Military cyberwarfare testing off Kauai might jam up civilian GPS across the Hawaiian islands

The Honolulu Star Advertiser reports that the U.S. military has been conducting classfied, i.e. secret, tests that could disrupt civilian GPS systems – “Military testing off Kauai might muck up civilian GPS” (September 4, 2012):

A unit of the U.S. Strategic Command is conducting classified Global Positioning System tests in waters off Kauai that could disrupt civilian GPS systems on land and sea.

The tests are designed to “assess the capabilities and vulnerabilities of joint coalition forces in a degraded and denied environment” — meaning military test subjects will have their GPS units affected as if they were driving through a tunnel, said Navy Lt. Cmdr. Stephanie Murdock of the U.S. Strategic Command, based in Omaha, Neb.

Murdock declined to describe how or where the tests are being conducted by the Joint Navigation Warfare Center — or what the tests are trying to determine.

“For security reasons, we can’t discuss that,” she said.

Apparently, if your GPS is malfunctioning and you suspect it is caused by the military tests, you can complain, but you won’t know if the government did anything with your complaint:

The Coast Guard, however, does ask people experiencing any GPS problems to contact its Coast Guard Navigation Center in Virginia at 703-313-5900 or by completing a GPS problem reporting form on the center’s website at www.navcen.uscg.gov.

Petty Officer 2nd Class Eric Chandler, a Coast Guard spokesman, could not say whether GPS owners who contact the Coast Guard will have their problems resolved — or whether the Coast Guard is merely collecting data for the tests.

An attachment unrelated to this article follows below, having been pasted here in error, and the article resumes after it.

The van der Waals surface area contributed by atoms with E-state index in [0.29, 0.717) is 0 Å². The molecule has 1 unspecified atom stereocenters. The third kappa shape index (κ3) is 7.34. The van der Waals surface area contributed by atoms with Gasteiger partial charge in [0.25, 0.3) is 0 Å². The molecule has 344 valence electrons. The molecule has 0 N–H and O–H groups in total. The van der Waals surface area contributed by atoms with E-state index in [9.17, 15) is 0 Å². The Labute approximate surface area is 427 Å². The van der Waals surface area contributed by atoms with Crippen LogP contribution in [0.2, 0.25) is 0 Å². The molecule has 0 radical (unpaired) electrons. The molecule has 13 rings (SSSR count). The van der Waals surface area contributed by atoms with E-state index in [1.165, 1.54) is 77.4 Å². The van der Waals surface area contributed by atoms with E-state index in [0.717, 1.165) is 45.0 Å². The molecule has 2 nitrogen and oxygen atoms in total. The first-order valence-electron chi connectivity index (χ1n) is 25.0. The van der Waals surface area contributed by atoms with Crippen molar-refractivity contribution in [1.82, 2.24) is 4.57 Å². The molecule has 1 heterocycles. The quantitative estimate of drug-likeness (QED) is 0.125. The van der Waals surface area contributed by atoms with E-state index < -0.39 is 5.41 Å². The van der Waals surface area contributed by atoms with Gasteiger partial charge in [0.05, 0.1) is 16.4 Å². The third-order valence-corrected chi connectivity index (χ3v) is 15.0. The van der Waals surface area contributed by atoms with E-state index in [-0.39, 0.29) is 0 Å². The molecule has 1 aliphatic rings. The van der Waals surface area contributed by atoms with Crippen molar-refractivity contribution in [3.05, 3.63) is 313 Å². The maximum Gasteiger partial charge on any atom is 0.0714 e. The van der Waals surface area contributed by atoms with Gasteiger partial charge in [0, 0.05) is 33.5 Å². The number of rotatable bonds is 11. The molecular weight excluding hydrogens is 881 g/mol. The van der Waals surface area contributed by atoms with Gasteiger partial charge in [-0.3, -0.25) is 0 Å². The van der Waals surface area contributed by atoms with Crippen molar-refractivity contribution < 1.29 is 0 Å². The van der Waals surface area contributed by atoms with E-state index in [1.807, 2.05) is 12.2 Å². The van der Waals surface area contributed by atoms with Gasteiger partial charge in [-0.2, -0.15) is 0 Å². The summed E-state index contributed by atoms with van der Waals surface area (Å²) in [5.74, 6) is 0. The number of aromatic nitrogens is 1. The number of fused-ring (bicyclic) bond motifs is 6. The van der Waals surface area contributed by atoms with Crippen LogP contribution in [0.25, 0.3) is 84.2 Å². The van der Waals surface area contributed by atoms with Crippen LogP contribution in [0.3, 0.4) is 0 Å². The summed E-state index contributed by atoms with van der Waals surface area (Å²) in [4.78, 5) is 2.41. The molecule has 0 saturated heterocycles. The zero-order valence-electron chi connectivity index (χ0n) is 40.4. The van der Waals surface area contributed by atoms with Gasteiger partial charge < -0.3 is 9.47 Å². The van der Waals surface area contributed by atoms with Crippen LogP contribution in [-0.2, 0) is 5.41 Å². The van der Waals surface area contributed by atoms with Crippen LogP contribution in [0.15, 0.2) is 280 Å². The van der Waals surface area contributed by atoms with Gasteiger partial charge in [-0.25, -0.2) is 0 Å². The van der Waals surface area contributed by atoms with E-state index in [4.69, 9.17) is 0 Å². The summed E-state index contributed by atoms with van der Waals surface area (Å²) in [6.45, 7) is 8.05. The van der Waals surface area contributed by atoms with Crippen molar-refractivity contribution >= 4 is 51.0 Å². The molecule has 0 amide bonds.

“There’s nobody in the Coast Guard that can speak on that,” Chandler said.

The Navy and Coast Guard were passing the buck for explaining the tests.  Reporter Dan Nakaso did some good follow up investigating to understand the nature of the tests:

THE Coast Guard announced the series of tests to be conducted from Aug. 19 to Sunday in a news release that initially referred to a point of contact with the Navy.

But the Navy said it didn’t know anything about the operation. A second Coast Guard announcement listed another Navy contact, who also knew nothing about the tests.

The Navy referred questions about the GPS tests back to the Coast Guard.

Murdock finally responded to questions on Friday.

The first of three tests, which overlap, began Aug. 19 and runs from 3 to 8 p.m. and from midnight to 4 a.m. through Sunday. That testing is being done within a radius of about 70 miles from a point about 55 miles north-northwest of the Pacific Missile Range Facility at Barking Sands.

The second test, which also began Aug. 19 and ends Sunday, and is being conducted between the hours of 8 p.m. and 4 a.m. in a radius of 342 miles around Barking Sands. That extends all the way to Hilo.

The third began Aug. 20 and is being conducted from midnight to 4 a.m. through Sunday within a radius of about 490 miles from a point about 20 miles northwest of Barking Sands. That covers all major Hawaiian Islands.

All the cyberwarfare stealth begs the question: are they preparing for an attack on Iran?

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